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Estate Planning – More than just a Will

Estate Planning is much more than just creating a Will, Power of Attorney and nominating superannuation beneficiaries.

It’s about understanding your needs and those of your business, family and their beneficiaries and project managing the moving parts so that your objectives are met when the time comes to rely on the documentation.

What is Estate Planning?

Estate Planning or ‘family wealth management’ is best described as a professional occupation focused on wealth preservation and the transfer of wealth to designated successors.

Modern Estate Planning sees the rise of a new breed of multi-disciplinary advice, that includes your Financial Planner, Lawyer and Accountant.

At JVA, we believe that a project plan is essential, with your Planner’s role being pivotal in guiding each of the specialists involved in the Estate Planning process to achieve your overall goals.

Unfortunately, there are still many Financial Planners who deal with Estate Planning by simply referring you to a lawyer, which can result in a costly and ineffective Estate Plan. 

A team effort

The necessary specialists needed for an effective Estate Plan is a Lawyer, Accountant and your Financial Planner. No single party can put an Estate Plan into place – it is very much a collaborative discipline.

The role of each professional can be broken down quite neatly:

  1. The Financial Planner: Defines your overall needs, coordinates the specialists needed to achieve those needs and identifies if the Estate Plan is funded properly;
  2. The Accountant: Makes sure that your affairs are structured appropriately from a tax point of view;
  3. The Solicitor: Draws up the associated legal documentation.

The great thing about working in collaboration with people who you can trust, and that have ideally worked together before, is that they have a full overview of your complete financial and personal situation.  This enables efficient and effective collaboration across all aspects.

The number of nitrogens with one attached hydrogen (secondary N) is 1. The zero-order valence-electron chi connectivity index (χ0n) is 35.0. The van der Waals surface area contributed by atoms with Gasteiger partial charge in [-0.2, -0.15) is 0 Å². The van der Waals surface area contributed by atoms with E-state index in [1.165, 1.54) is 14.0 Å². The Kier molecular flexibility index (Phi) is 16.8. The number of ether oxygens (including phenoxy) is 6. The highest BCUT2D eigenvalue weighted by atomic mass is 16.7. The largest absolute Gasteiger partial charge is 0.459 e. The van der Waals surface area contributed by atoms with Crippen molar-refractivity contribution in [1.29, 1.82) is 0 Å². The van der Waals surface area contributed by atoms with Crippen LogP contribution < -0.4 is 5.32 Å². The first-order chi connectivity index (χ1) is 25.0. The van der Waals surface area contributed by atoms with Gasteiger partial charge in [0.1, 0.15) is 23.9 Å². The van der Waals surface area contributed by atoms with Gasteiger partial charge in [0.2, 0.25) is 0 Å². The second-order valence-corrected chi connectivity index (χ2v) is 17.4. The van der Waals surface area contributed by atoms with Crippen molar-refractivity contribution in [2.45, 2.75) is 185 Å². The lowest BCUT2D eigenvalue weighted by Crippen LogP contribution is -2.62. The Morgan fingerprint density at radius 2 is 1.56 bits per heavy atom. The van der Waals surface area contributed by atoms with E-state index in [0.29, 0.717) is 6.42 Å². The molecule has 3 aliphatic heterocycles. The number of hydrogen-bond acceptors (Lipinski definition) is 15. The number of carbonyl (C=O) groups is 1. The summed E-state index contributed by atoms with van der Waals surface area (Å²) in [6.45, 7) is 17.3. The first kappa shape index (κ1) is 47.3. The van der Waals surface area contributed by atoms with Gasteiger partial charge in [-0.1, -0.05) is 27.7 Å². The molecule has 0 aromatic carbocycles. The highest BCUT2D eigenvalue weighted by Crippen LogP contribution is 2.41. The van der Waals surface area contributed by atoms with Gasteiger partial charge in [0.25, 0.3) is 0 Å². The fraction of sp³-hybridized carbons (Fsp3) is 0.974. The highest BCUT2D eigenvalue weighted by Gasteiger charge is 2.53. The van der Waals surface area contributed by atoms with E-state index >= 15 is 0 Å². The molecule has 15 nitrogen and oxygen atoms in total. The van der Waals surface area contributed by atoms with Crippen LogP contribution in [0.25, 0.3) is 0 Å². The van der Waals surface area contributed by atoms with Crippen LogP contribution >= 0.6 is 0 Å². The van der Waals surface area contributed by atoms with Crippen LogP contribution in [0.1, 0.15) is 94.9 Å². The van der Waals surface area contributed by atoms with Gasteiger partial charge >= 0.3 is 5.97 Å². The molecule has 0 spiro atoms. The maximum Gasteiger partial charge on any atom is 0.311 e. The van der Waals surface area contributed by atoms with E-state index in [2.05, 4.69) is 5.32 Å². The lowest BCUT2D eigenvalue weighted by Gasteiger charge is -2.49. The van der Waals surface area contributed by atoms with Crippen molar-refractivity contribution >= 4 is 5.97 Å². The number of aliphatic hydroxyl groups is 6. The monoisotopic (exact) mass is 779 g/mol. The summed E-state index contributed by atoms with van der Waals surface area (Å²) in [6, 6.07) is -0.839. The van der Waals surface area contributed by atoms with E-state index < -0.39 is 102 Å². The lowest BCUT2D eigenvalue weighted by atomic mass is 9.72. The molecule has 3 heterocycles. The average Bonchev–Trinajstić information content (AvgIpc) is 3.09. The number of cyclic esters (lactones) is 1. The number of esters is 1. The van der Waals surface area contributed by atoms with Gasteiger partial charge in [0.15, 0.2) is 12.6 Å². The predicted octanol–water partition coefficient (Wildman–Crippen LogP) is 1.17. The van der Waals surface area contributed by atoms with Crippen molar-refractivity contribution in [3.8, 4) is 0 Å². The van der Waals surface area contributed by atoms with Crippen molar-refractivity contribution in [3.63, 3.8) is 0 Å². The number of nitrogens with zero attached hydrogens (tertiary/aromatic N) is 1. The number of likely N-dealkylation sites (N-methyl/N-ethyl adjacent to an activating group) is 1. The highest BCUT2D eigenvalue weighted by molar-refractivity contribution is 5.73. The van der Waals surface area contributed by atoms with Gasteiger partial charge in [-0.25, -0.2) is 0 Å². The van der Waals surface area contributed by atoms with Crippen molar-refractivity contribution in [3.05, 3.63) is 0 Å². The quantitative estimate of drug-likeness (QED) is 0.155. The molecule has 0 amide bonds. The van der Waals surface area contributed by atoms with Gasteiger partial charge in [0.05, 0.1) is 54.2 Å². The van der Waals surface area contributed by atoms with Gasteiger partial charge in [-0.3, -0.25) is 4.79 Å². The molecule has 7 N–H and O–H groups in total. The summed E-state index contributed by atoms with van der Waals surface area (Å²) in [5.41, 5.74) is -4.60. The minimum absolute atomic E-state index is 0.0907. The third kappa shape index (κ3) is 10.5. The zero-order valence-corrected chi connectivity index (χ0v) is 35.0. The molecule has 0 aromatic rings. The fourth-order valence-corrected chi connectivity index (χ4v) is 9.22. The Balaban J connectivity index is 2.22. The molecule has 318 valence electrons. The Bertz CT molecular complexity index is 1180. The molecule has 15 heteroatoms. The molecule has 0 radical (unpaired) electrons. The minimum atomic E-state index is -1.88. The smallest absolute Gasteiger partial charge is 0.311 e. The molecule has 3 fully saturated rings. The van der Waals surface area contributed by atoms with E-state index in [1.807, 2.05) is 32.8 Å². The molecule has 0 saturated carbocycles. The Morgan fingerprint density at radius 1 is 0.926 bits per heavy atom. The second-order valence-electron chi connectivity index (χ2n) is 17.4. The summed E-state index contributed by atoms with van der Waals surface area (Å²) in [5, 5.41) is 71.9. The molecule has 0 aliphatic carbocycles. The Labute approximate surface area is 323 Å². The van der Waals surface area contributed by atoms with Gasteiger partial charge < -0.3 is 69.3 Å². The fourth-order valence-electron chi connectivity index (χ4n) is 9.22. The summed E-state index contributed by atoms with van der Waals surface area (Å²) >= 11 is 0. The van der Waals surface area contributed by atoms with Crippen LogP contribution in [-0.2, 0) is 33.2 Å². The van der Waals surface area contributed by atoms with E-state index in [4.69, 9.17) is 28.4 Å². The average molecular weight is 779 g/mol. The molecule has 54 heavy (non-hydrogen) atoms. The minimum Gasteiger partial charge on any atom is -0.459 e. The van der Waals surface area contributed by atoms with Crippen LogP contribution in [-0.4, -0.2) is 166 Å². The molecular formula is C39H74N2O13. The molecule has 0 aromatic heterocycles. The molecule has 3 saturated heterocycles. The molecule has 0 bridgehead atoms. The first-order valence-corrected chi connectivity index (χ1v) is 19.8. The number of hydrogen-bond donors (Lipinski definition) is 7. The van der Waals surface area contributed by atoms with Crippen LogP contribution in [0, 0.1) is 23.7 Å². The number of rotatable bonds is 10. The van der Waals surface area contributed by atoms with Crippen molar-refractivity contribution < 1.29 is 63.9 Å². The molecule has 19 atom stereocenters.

Take the role of the Lawyer, for example.  One common gripe about lawyers is that they don’t have the time or inclination to properly investigate your circumstances and specific needs. The problem stems from the fact that there is little margin in preparing wills as far as lawyers are concerned. Your Financial Planner can minimise this impact by packaging the relevant information in the most efficient method for the Lawyer to utilise, thereby reducing unnecessary cost.

Strong project planning is critical

JVA have adopted disciplines from the project management world to ensure timely and secure engagement for these important and often complex plans to succeed.

The easy overview is to picture if you were to draw a line down the middle of a page, on the left-hand side is the gathering of information, the education and awareness of what an Estate Plan entails … and on the other side is drafting the documents.

By ensuring the right information is shared efficiently and issues are resolved collaboratively, your Estate Plan becomes far more effective in achieving your objectives.

Estate Planning Considerations:

  1. The finer details

Talking to your Financial Planner before engaging the expense of a lawyer can uncover personal issues that could threaten your estate or result in documents needing to be revised down the track: children from other marriages, drug-dependent children and family members who are spendthrifts, to name but a few examples.

Discussing the complete background of your family and airing any potential issues can be a difficult conversation to have, which is why a trusted Financial Planner is best equipped for these initial conversations. They can advise what aspects may need to be mitigated, highlight any elements you are yet to take into consideration and advise what should be incorporated into your plan.

It is only after your Financial Planner has done a detailed fact find and outlined multiple scenarios to you regarding your Estate Plan, that other specialists are engaged.

  1. Getting it funded

The only way you can create an asset at an unspecified time in the future upon the occurrence of an event – death – is life insurance. We find this is a neglected part of many Estate Plans.

Your Financial Planner can not only structure your insurances to fund your plan but can also review your insurances regularly to ensure they meet your current requirements and future needs, with your Estate Plan taken into full consideration.

  1. Taking care of business

A big part of preparing your estate involves putting a business succession plan in place. Who will take over the family if the unthinkable happens?

Business succession planning should be the starting point for a solid Estate Plan.

It should include the appropriate buy/sell arrangements, as well as ensuring that if something happens to the principal that the business can continue.

Conclusion

Your Estate Plan is not a ‘one-off’ piece of documentation. People marry; people divorce; people have children; businesses start and businesses fail.

This is yet another reason why your Financial Planner should be central to your Estate Plan – rather than a set and forget approach, your Planner can advise what changes in your circumstances could have an effect on your Estate Plan and recommend when it should be updated so that when the time comes, your objectives are realised, your legacy maintained and your loved ones looked after.

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